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The Global Market for Carbon Nanotubes and Graphene in Energy

The Global Market for Carbon Nanotubes and Graphene in Energy

Developing clean and renewable energy is crucial for meeting increasingly world energy needs (it is estimated that the world will need to double its energy supply by 2050) that have arisen from population increases and economic expansion in countries such as China and Brazil.

The need to reduce dependence on fossil fuels, global warming and pollution is also of vital importance. As a result, there is a drive for new technologies for energy storage (batteries and supercapacitors) and energy conversion (solar cells and fuel cells). As the performance of these technologies is dependent on the materials utilized, nanomaterials are providing the impetus for new product innovation.

Numerous studies have demonstrated the potential of graphene and CNT–nanocomposite hybrids to improve the performance of energy storage/conversion devices (e.g., Li ion batteries, supercapacitors, fuel cells, and solar cells).

Graphene has unique properties, including high specific surface area (2630 m2/g), good chemical stability and excellent electrical conductivity. These properties make graphene to be an excellent candidate as a catalyst support for energy conversion and storage applications. Graphene nanoplatelets can increase the effectiveness of lithium-ion batteries when used to formulate electrodes, yielding vastly shorter recharge times. The potential of graphene as hydrogen storage materials is also under investigation, as it has a large surface for hydrogen adsorption

A number of companies are developing energy storage applications for graphene, where it could potentially replace the graphite electrodes found in batteries, supercapacitors and fuel cells. Most activity at present is utilizing graphene as an additive for lithium-ion batteries (LIB) and supercapacitors. Companies are also developing graphene as an ITO replacement material in organic solar cells.

Lithium ion battery electrode designs employing carbon nanotubes (CNTs) have recently demonstrated increased battery energy densities through use as a conductive additive and as a current collector replacement. CNTs as current collectors provide a flexible, lightweight, conductive structure to effectively support high capacity, nanostructured anode active materials like Si and Ge.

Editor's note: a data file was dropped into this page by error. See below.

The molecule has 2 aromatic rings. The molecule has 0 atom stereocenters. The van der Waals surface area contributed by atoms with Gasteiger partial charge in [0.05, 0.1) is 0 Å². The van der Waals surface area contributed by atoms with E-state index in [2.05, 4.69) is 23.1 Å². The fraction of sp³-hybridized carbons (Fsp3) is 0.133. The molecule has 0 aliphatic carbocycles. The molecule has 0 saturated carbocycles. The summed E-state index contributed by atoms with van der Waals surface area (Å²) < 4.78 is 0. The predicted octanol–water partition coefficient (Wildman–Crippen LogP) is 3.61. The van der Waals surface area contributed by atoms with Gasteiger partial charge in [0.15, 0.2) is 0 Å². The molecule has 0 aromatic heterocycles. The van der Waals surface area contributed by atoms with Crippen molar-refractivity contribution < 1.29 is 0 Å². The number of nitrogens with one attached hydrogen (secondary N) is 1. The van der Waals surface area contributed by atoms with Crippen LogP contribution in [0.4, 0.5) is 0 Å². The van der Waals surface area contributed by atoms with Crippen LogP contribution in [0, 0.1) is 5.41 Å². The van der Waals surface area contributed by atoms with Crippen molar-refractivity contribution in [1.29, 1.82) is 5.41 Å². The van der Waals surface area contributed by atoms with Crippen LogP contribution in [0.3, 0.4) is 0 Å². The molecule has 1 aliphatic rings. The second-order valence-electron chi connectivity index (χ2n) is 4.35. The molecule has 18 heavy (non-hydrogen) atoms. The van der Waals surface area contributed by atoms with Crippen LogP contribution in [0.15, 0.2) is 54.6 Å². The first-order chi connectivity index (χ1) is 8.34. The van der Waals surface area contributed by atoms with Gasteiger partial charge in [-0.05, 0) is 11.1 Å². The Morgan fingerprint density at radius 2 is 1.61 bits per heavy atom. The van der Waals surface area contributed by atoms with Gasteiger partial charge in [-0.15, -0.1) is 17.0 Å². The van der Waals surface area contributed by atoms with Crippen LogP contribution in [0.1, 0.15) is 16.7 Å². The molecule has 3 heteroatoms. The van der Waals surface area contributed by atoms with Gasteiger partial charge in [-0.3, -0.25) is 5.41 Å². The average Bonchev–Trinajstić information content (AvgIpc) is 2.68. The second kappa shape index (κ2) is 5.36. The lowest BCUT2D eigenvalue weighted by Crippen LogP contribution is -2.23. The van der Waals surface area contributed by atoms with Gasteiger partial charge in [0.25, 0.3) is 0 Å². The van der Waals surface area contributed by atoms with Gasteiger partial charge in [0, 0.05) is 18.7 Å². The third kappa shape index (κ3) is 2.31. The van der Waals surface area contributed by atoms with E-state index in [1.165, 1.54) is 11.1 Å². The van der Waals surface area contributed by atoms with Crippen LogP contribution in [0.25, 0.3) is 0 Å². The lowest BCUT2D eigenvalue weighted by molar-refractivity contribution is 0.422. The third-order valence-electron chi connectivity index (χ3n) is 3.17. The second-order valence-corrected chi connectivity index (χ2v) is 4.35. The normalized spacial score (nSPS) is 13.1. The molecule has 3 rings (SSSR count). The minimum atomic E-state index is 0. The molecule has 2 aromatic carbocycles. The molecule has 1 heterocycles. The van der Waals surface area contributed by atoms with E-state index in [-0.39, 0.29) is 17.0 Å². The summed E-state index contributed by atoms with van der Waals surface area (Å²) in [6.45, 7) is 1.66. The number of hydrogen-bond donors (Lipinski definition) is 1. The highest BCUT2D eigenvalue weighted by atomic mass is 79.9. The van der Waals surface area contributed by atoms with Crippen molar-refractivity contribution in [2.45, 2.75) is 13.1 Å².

The Global Market for Carbon Nanotubes and Graphene in Energy examines opportunities, products, revenues and companies.


RESEARCH METHODOLOGY
1. EXECUTIVE SUMMARY
CARBON NANOTUBES
Exceptional properties
Products and applications
Threat from the graphene market
Production
Multi-walled nanotube (MWNT) production
Single-walled nanotube (SWNT) production
Global demand for carbon nanotubes
Current products
Future products
Market drivers and trends
Electronics
Market and production challenges
Safety issues
Dispersion
Synthesis and supply quality
Cost
Competition from other materials
GRAPHENE
Remarkable properties
Global funding
Products and applications
Production
Market drivers and trends
Production exceeds demand
Market revenues remain small but are growing
Scalability and cost
Applications hitting the market
Wait and see?
Asia and US lead the race
Competition from other materials
Market and technical challenges
Supply quality
Cost
Product integration
Regulation and standards
2. INTRODUCTION
Properties of nanomaterials
Categorization
CARBON NANOTUBES
Multi-walled nanotubes (MWNT)
Single-wall carbon nanotubes (SWNT)
Single-chirality
Double-walled carbon nanotubes (DWNTs)
Few-walled carbon nanotubes (FWNTs)
Carbon Nanohorns (CNHs)
Fullerenes
Boron Nitride nanotubes (BNNTs)
Properties
Applications of carbon nanotubes
High volume applications
Low volume applications
Novel applications
GRAPHENE
3D Graphene
Graphene Quantum Dots
Properties
CARBON NANOTUBES VERSUS GRAPHENE
Cost and production
Carbon nanotube-graphene hybrids
3. PATENTS AND PUBLICATIONS
Carbon nanotubes
Graphene
Fabrication processes
Academia
Regional leaders
4. TECHNOLOGY READINESS LEVEL
5. END USER MARKET SEGMENT ANALYSIS
Carbon nanotubes production volumes 2010-2025
Regional demand for carbon nanotubes
Japan
China
Main carbon nanotubes producers
SWNT production
OCSiAl
FGV Cambridge Nanosystems
Zeon Corporation
Price of carbon nanotubes-MWNTs, SWNTs and FWNTs
Graphene production volumes 2010-2025
6. ENERGY STORAGE, CONVERSION AND EXPLORATION
BATTERIES
MARKET DRIVERS AND TRENDS
MARKET SIZE AND OPPORTUNITY
PROPERTIES AND APPLICATIONS
CHALLENGES
SUPERCAPACITORS
MARKET DRIVERS AND TRENDS
Problems with activated carbon
MARKET SIZE AND OPPORTUNITY
PROPERTIES AND APPLICATIONS
Challenges
PHOTOVOLTAICS
MARKET DRIVERS AND TRENDS